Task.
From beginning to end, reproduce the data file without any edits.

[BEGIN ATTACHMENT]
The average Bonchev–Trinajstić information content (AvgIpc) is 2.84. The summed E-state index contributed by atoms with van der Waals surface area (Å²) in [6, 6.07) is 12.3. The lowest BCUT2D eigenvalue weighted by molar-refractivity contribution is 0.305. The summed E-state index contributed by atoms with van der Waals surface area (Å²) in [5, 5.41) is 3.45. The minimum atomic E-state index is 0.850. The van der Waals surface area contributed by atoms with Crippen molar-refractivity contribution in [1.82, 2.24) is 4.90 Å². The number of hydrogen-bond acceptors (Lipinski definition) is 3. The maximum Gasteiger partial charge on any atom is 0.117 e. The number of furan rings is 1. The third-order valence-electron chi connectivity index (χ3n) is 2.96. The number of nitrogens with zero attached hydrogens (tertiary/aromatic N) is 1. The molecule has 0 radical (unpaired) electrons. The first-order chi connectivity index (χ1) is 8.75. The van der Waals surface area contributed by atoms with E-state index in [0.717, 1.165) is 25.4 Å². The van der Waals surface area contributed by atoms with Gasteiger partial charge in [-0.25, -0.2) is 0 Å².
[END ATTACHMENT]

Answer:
The average Bonchev–Trinajstić information content (AvgIpc) is 2.84. The summed E-state index contributed by atoms with van der Waals surface area (Å²) in [6, 6.07) is 12.3. The lowest BCUT2D eigenvalue weighted by molar-refractivity contribution is 0.305. The summed E-state index contributed by atoms with van der Waals surface area (Å²) in [5, 5.41) is 3.45. The minimum atomic E-state index is 0.850. The van der Waals surface area contributed by atoms with Crippen molar-refractivity contribution in [1.82, 2.24) is 4.90 Å². The number of hydrogen-bond acceptors (Lipinski definition) is 3. The maximum Gasteiger partial charge on any atom is 0.117 e. The number of furan rings is 1. The third-order valence-electron chi connectivity index (χ3n) is 2.96. The number of nitrogens with zero attached hydrogens (tertiary/aromatic N) is 1. The molecule has 0 radical (unpaired) electrons. The first-order chi connectivity index (χ1) is 8.75. The van der Waals surface area contributed by atoms with E-state index in [0.717, 1.165) is 25.4 Å². The van der Waals surface area contributed by atoms with Gasteiger partial charge in [-0.25, -0.2) is 0 Å².